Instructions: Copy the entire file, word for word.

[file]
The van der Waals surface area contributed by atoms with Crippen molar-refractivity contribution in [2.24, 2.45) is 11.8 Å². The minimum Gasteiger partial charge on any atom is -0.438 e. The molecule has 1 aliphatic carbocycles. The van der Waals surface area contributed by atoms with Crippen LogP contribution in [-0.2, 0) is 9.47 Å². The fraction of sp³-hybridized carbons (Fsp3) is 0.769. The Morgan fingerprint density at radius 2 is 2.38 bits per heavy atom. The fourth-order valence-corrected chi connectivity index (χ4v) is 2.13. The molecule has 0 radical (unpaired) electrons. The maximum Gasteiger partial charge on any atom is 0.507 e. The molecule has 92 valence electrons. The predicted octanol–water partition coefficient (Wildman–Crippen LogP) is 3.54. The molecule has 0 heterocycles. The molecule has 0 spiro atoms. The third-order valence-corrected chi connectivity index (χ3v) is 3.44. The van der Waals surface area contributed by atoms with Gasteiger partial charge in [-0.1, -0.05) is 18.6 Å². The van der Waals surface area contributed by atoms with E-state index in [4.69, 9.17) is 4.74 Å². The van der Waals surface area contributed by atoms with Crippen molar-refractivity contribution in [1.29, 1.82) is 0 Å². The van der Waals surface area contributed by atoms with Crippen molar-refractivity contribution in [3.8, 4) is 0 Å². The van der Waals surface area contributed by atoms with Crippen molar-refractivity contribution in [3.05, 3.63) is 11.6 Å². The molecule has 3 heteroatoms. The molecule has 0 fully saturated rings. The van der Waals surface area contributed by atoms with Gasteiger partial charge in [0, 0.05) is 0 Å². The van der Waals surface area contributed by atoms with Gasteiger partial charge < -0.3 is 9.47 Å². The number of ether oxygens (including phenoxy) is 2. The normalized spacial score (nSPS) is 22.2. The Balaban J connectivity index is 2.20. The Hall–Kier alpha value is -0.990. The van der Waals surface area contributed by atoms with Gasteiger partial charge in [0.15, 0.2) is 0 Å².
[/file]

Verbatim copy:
The van der Waals surface area contributed by atoms with Crippen molar-refractivity contribution in [2.24, 2.45) is 11.8 Å². The minimum Gasteiger partial charge on any atom is -0.438 e. The molecule has 1 aliphatic carbocycles. The van der Waals surface area contributed by atoms with Crippen LogP contribution in [-0.2, 0) is 9.47 Å². The fraction of sp³-hybridized carbons (Fsp3) is 0.769. The Morgan fingerprint density at radius 2 is 2.38 bits per heavy atom. The fourth-order valence-corrected chi connectivity index (χ4v) is 2.13. The molecule has 0 radical (unpaired) electrons. The maximum Gasteiger partial charge on any atom is 0.507 e. The molecule has 92 valence electrons. The predicted octanol–water partition coefficient (Wildman–Crippen LogP) is 3.54. The molecule has 0 heterocycles. The molecule has 0 spiro atoms. The third-order valence-corrected chi connectivity index (χ3v) is 3.44. The van der Waals surface area contributed by atoms with Gasteiger partial charge in [-0.1, -0.05) is 18.6 Å². The van der Waals surface area contributed by atoms with E-state index in [4.69, 9.17) is 4.74 Å². The van der Waals surface area contributed by atoms with Crippen molar-refractivity contribution in [1.29, 1.82) is 0 Å². The van der Waals surface area contributed by atoms with Crippen molar-refractivity contribution in [3.8, 4) is 0 Å². The van der Waals surface area contributed by atoms with Crippen molar-refractivity contribution in [3.05, 3.63) is 11.6 Å². The molecule has 3 heteroatoms. The molecule has 0 fully saturated rings. The van der Waals surface area contributed by atoms with Gasteiger partial charge in [0, 0.05) is 0 Å². The van der Waals surface area contributed by atoms with Gasteiger partial charge < -0.3 is 9.47 Å². The number of ether oxygens (including phenoxy) is 2. The normalized spacial score (nSPS) is 22.2. The Balaban J connectivity index is 2.20. The Hall–Kier alpha value is -0.990. The van der Waals surface area contributed by atoms with Gasteiger partial charge in [0.15, 0.2) is 0 Å².